ps calico, your full name is easily available (don't want to give the jeebies or anything, just thought you should know).
posted by andrew cooke at 4:22 AM on December 30, 2002


yeah, I know, along with my full address. But I'd like others to collude in the fiction that it's not there :)
posted by calico at 4:33 AM on December 30, 2002


mathowie, your spidey sense is monumentally fucked. i'm almost 50. and it's amazing how posting a fat guy on ones user page (along with several others, including a pig) can lead everyone to assume its real. nobody, so far, has assumed i'm actually the pig, even though many would feel its a reasonable assumption.

true anonymity on the web is bs, always has been. your IP leads directly to your ISP and he knows exactly who you are, barring using a stolen account or public computer. i've had my address and telephone number on my personal website for years (though, come to think of it, it is now out of date) and the TIA thugs have yet to drag me away...

and miguel,surely you've seen the mefi meetup images that are in several places on the web... there you can see what evanizer really looks like!
posted by quonsar at 4:48 AM on December 30, 2002


Most people with weblogs or homepages have pictures posted there; and those of us who work in techie or other professional pursuits have resumes posted there as well. I don't think this is a "new" trend per se.

Also, I think Evan put those pictures up because he thinks we are cute. So, I'm flattered.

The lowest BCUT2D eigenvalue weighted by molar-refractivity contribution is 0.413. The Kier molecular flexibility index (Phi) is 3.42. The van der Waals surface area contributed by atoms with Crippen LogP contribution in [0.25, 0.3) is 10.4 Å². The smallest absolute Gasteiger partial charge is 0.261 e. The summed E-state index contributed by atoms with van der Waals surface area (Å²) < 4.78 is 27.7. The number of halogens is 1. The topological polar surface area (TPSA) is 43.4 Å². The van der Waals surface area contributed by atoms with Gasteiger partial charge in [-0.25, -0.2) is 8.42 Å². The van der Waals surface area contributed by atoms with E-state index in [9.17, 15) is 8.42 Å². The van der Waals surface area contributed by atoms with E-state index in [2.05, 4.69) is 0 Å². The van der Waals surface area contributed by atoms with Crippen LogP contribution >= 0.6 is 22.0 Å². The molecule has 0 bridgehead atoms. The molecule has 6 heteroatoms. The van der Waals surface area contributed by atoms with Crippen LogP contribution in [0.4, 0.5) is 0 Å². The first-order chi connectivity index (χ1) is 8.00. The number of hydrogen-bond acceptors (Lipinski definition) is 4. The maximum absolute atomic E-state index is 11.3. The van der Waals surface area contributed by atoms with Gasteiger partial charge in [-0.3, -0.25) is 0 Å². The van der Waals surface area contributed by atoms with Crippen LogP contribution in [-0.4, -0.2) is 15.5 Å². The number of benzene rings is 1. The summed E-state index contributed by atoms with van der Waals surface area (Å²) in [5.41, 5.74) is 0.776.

posted by PrinceValium at 6:05 AM on December 30, 2002


That picture of Miguel is from about three years back. Here's a more recent pic of MEC. As for quonsar, well we're slowly but steadily learning things about him <whisper>and he is a really nice guy.</whisper>

As for the collage, it's not yet complete, the pic of jbelshaw is most likely not even him.
posted by riffola at 7:12 AM on December 30, 2002


"Is anonymity on the Web passé?"

It was never "in", and it will never be passe. Some people want to be anonymous, some don't. It's apples and oranges. I wasn't aware that it was ever a trend or an assumption.

"What is there to be afraid of, exactly?"

Stalkers and crazy people. The web is a happy home for loons.

For about a year I had some crazy bitch (and she was in fact a crazy bitch) who only knew me through my weblog threatening to stop by unannounced. It seemed she was very mad that I wouldn't date her. I've know several women who were rather upset when strange men with a crush came on with some version of, "I know where you live."

Having been very open for the last few years about who I am, what I look like, and where I live, I can say with some authority that there is no good reason for not being anonymous.
posted by y6y6y6 at 7:12 AM on December 30, 2002


Here's a more recent pic of MEC.
evan forgot my cigar.
posted by quonsar at 7:30 AM on December 30, 2002


I use my real first name on mefi to remind myself that no matter the nick, I'm not really anonymous. I'd still rather be, though.